- ↑ "Religionen in Deutschland: Mitgliederzahlen" (in German). Religionswissenschaftlicher Medien- und Informationsdienst. 31 October 2009. http://www.remid.de/remid_info_zahlen.htm. Retrieved 28 March 2011.
- ↑ Blake, Mariah (10 November 2006). "In Nazi cradle, Germany marks Jewish renaissance". Christian Science Monitor. http://www.csmonitor.com/2006/1110/p25s02-woeu.html. Retrieved 28 March 2011.
- ↑ Schnabel, U. (15 March 2007). "Buddhismus Eine Religion ohne Gott" (in German). Die Zeit (Hamburg). http://www.zeit.de/2007/12/Buddhismus. Retrieved 19 March 2011.
- ↑ 155.0 155.1 European Commission (2006). "Special Eurobarometer 243: Europeans and their Languages (Survey)". Europa (web portal). http://ec.europa.eu/public_opinion/archives/ebs/ebs_243_en.pdf. Retrieved 28 March 2011.
European Commission (2006). "Special Eurobarometer 243: Europeans and their Languages (Executive Summary)". Europa (web portal). http://ec.europa.eu/public_opinion/archives/ebs/ebs_243_sum_en.pdf. Retrieved 28 March 2011.
- ↑ European Commission (2004). "Many tongues, one family. Languages in the European Union". Europa (web portal). http://ec.europa.eu/publications/booklets/move/45/en.pdf. Retrieved 28 March 2011.
- ↑ "Sprechen Sie Deutsch?". The Economist. 18 March 2010. http://www.economist.com/node/15731354. Retrieved 16 April 2011.
- ↑ Grotlüschen, Anke; Riekmann, Wibke (2011). "leo.- Level One Survey. Presseheft" (in German). University of Hamburg. http://www.vhs-sachsen.de/uploads/media/Executive_Summary_leo_v8_Journalismusfassung.pdf. Retrieved 15 April 2011.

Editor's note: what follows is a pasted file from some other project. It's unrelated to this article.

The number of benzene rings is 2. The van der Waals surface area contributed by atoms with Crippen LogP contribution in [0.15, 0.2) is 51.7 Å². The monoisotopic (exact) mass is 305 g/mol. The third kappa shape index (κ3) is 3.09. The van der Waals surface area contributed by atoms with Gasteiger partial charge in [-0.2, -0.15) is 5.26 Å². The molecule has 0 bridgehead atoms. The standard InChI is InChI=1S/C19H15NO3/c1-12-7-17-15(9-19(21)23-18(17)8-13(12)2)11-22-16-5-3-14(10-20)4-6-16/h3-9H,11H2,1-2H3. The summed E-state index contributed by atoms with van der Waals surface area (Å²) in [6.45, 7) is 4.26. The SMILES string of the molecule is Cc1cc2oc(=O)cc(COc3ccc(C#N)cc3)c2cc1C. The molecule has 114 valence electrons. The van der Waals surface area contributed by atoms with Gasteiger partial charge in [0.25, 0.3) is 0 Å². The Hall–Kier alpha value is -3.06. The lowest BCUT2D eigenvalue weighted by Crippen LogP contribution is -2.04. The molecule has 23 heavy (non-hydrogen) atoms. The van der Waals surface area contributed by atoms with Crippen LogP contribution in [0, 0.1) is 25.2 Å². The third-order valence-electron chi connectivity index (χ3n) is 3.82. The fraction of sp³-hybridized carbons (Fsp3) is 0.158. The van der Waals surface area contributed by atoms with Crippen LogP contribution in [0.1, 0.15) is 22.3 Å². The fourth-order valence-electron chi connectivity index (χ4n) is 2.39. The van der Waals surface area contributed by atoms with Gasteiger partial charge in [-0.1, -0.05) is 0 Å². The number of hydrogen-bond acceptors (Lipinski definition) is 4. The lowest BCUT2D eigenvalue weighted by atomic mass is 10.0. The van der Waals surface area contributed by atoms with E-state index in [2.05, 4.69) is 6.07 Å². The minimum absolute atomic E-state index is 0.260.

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- ↑ "The Educational System in Germany". Cuesta College. 31 August 2002. http://academic.cuesta.edu/intlang/german/education.html. Retrieved 16 May 2011.
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- ↑ Health Care Systems in Transition: Germany. European Observatory on Health Care Systems. 2000. p. 8. AMS 5012667 (DEU). http://www.euro.who.int/__data/assets/pdf_file/0010/80776/E68952.pdf. Retrieved 15 April 2011.
- ↑ "Die Gesundheitsreform 2007: Was hat sich geändert?". Krankenkassen.de. http://www.krankenkassen.de/gesetzliche-krankenkassen/gesundheitsreform/Gesundheitsreform-zentrale-Punkte-Fragen/. Retrieved 16 April 2012.
- ↑ 165.0 165.1 "Core Health Indicators". World Health Organization. http://apps.who.int/whosis/database/core/core_select.cfm. Retrieved 6 June 2011.
- ↑ "2010: Herz-/Kreislauferkrankungen verursachen 41 % aller Todesfälle" (in German). Destatis.de. https://www.destatis.de/DE/ZahlenFakten/GesellschaftStaat/Gesundheit/Todesursachen/Aktuell.html;jsessionid=B6BD78C7EDB6FE6693DE58EA7B23D148.cae1. Retrieved 6 April 2012.
- ↑ 167.0 167.1 "Country Profile Germany" (PDF). Library of Congress Federal Research Division. April 2008. http://lcweb2.loc.gov/frd/cs/profiles/Germany.pdf. Retrieved 7 May 2011.
This article may incorporate text from this source, which is in the public domain.
- ↑ Wasser, Jeremy (6 April 2006). "Spätzle Westerns". Spiegel Online International. http://www.spiegel.de/international/0,1518,410135,00.html. Retrieved 28 March 2011.
- ↑ "Unbelievable Multitude". Deutsche Welle. http://www.dw-world.de/dw/0,,8009,00.html. Retrieved 28 March 2011.
- ↑ "World Heritage Sites in Germany". UNESCO. http://www.worldheritagesite.org/countries/germany.html. Retrieved 3 October 2010.
- ↑ "Human Development Report 2010 Table 4 Gender Inequality Index". United Nations Development Programme. pp. 156–160. http://hdr.undp.org/en/media/HDR_2010_EN_Tables_reprint.pdf. Retrieved 20 April 2011.
- ↑ "Germany extends gay rights". News24. 29 October 2004. http://www.news24.com/World/News/Germany-extends-gay-rights-20041029. Retrieved 19 March 2011.